With an overview of AMD’s GPUs and supporting prerequisite information behind us, it’s time to delve into TeraScale, GCN and RDNA’s architectural depths…

This post has been split into a two-part series, please find Part 1, An Overview of AMD’s GPU Architectures, here:

1. TeraScale

Let’s start within TeraScale’s core and build our way out:

A processor is a complex ensemble of fetch, decode & execute logic coupled with storage registers and cache all working in tandem to carry out whatever number-crunching is required, and these execution blocks are themselves built-up of simpler foundational blocks.

With TeraScale, as with all of AMD’s GPUs today, this most fundamental execution block is the Stream Processor or SP. An SP is what AMD chooses to call an Arithmetic and Logic Unit (ALU) in the context of their GPUs; ALUs, as their name suggests, specialize in executing mathematical operations. …

Prefacing our deep-dive into TeraScale, GCN & RDNA…

This post has been split into a two-part series. Please find Part 2, An Architectural Deep-Dive into TeraScale, GCN & RDNA, here:

1. Introduction

Today we’ll look at AMD’s graphics architectures to gain a deeper understanding into how their GPUs work and some factors that contribute to the real-world performance of these processors. Specifically, we’ll be examining the TeraScale, GCN and the recently announced RDNA architecture families.

Let’s start off by associating these names to actual products on a timeline:

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2. What is an architecture anyway?

The term ‘architecture’ can be confusing: termed ‘microarchitecture’ in the context of integrated circuits & abbreviated to μarch or uarch for convenience (μ being the Greek symbol denoting ‘micro’), microarchitecture refers to both the physical layout of the chip’s silicon innards as well as the implementation of a given instruction set, including both hardware and software design choices. …

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This is the second article in a series aimed at demystifying blockchain for those who’ve heard the term and the industry optimism around it one too many times and are seeking to understand just what all the fuss is about. If you haven’t read part 1 yet, now is the perfect time to do so!

Part 1 — Demystifying Blockchain

The previous article delved into the world of blockchain — what blockchain is and isn’t, how it functions and what its enabled in terms of decentralized, self-regulating digital economic systems. None of that however may have explained why blockchain has suddenly become a major interest point for many industries. …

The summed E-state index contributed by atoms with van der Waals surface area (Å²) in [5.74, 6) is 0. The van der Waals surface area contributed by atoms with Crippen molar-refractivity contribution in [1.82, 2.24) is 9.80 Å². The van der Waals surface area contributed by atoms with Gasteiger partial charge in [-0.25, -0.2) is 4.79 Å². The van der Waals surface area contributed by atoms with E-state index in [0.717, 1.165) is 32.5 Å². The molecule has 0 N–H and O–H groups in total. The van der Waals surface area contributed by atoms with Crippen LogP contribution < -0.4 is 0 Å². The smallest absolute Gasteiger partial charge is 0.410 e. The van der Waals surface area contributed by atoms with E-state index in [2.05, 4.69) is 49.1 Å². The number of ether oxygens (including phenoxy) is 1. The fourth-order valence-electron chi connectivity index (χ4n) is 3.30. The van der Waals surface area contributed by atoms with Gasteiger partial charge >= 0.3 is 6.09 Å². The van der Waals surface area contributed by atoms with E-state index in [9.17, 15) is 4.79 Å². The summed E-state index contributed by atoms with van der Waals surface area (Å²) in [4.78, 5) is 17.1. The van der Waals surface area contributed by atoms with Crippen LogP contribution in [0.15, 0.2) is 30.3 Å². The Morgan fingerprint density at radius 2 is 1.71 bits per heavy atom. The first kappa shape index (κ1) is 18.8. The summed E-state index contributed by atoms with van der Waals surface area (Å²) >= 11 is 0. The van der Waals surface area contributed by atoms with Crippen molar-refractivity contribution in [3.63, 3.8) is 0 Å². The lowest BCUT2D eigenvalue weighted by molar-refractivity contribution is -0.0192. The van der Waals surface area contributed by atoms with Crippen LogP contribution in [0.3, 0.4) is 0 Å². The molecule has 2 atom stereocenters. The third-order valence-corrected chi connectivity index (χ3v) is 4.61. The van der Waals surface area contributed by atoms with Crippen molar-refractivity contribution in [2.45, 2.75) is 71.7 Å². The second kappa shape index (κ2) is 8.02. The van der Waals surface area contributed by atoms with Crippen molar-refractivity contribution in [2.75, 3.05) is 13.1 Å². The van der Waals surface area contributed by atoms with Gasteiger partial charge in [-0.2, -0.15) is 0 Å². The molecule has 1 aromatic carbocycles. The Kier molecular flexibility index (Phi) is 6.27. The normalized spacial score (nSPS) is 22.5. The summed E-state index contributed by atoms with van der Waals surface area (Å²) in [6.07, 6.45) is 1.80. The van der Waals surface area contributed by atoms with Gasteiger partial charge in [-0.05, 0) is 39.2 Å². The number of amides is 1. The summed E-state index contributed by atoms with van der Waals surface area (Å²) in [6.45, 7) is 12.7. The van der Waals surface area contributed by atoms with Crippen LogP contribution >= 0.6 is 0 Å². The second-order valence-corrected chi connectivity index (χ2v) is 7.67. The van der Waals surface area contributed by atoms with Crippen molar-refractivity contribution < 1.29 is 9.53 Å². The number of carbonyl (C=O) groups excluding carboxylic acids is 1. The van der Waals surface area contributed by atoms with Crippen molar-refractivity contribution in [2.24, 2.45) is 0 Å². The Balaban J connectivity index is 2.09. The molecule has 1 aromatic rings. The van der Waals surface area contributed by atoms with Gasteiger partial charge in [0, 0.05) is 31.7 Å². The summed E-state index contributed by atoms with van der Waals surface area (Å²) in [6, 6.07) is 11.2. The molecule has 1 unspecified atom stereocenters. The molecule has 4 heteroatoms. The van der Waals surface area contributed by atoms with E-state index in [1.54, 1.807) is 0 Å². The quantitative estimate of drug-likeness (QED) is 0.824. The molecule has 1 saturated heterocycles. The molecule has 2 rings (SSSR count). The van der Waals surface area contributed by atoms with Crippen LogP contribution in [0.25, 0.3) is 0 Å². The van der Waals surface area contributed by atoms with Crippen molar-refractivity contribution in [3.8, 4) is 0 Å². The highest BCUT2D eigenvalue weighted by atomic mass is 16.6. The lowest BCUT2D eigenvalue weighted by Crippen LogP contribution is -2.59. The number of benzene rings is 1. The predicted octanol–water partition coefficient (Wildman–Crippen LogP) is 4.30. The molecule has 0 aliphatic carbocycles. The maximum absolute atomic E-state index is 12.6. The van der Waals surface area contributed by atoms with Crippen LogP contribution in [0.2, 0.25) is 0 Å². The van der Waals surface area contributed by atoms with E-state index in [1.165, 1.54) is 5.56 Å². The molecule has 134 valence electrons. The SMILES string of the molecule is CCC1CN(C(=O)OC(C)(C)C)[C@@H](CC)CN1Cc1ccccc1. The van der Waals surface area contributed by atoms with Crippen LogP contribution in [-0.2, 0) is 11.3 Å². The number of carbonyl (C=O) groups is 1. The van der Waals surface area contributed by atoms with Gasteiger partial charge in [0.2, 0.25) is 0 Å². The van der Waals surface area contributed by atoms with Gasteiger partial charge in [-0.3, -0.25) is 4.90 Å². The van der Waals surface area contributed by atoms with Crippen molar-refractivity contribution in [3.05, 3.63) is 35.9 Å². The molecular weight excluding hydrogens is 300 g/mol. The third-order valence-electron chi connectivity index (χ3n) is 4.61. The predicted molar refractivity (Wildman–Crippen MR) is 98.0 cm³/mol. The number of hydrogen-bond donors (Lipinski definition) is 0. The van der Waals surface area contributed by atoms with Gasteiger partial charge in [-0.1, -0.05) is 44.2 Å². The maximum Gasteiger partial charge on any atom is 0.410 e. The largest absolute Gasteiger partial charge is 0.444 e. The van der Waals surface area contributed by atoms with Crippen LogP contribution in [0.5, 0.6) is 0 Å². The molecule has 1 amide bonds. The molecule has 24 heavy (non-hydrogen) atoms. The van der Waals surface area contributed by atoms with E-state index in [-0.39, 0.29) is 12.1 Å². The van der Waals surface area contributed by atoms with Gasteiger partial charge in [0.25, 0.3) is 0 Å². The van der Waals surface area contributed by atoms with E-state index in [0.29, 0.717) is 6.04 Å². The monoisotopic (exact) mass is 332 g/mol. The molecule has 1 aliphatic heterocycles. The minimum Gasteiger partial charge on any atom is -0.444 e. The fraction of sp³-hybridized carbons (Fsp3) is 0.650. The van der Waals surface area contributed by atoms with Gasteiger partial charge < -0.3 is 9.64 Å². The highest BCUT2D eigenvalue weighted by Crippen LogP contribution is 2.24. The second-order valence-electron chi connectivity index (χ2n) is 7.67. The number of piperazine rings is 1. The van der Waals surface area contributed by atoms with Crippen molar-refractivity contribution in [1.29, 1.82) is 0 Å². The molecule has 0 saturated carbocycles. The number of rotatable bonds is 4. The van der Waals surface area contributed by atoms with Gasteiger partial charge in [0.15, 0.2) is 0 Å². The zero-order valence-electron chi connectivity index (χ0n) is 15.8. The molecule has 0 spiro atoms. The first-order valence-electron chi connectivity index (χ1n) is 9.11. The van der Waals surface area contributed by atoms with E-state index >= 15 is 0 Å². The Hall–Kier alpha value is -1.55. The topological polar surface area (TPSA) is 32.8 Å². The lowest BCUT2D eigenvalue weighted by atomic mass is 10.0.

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A chain of blocks yet so much more!

What you’re going to need to understand this article: patience.

Unless you’ve been on a sabbatical from the world for the past two years, you’ve already heard the term “blockchain” way too many times. If you’ve been following the tech industry a little more closely though, you’ve probably observed “industry changing”, “revolutionary”, “disruptive” and countless other overly optimistic adjectives used in the same sentence as well. Perhaps you’re even sick of the sudden explosion of literature around blockchain. To top it all, this is another article on the topic. …

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Pascal: Gaming Perfected Indeed!

The article below is one I originally posted on Reddit in the September of 2017 on the r/buildapc subreddit, a community of over 1.4 million subscribers and nearly as many posts. It was very well received with over 5600 upvotes and a community awarded gold star, the highest award at the time. It remains in the top 30 r/buildapc posts of all time today, and may be found at the link here, check it out for the community discussions and comments that followed! https://www.reddit.com/r/buildapc/comments/70ih3a/a_guide_to_pc_building_some_advice_from_my/

Disclaimer: VERY long post ahead, one that almost saturates the 40,000-character Reddit limit. I hope to help the younger or more inexperienced system builders out there, and anyone confused or stuck at some point. I encourage you younger and inexperienced builders to read through the whole thing, and others to skim over at their pace. Also, since this is based on my experience over a decade of building AMD rigs and the Ryzen rig I built recently over the past couple of months, a lot of examples use AMD systems. Regardless, most if not all that advice and experience can be applied to Intel systems, and I’ve done my best to do so. …


Abheek Gulati

Computer Scientist, Metalhead

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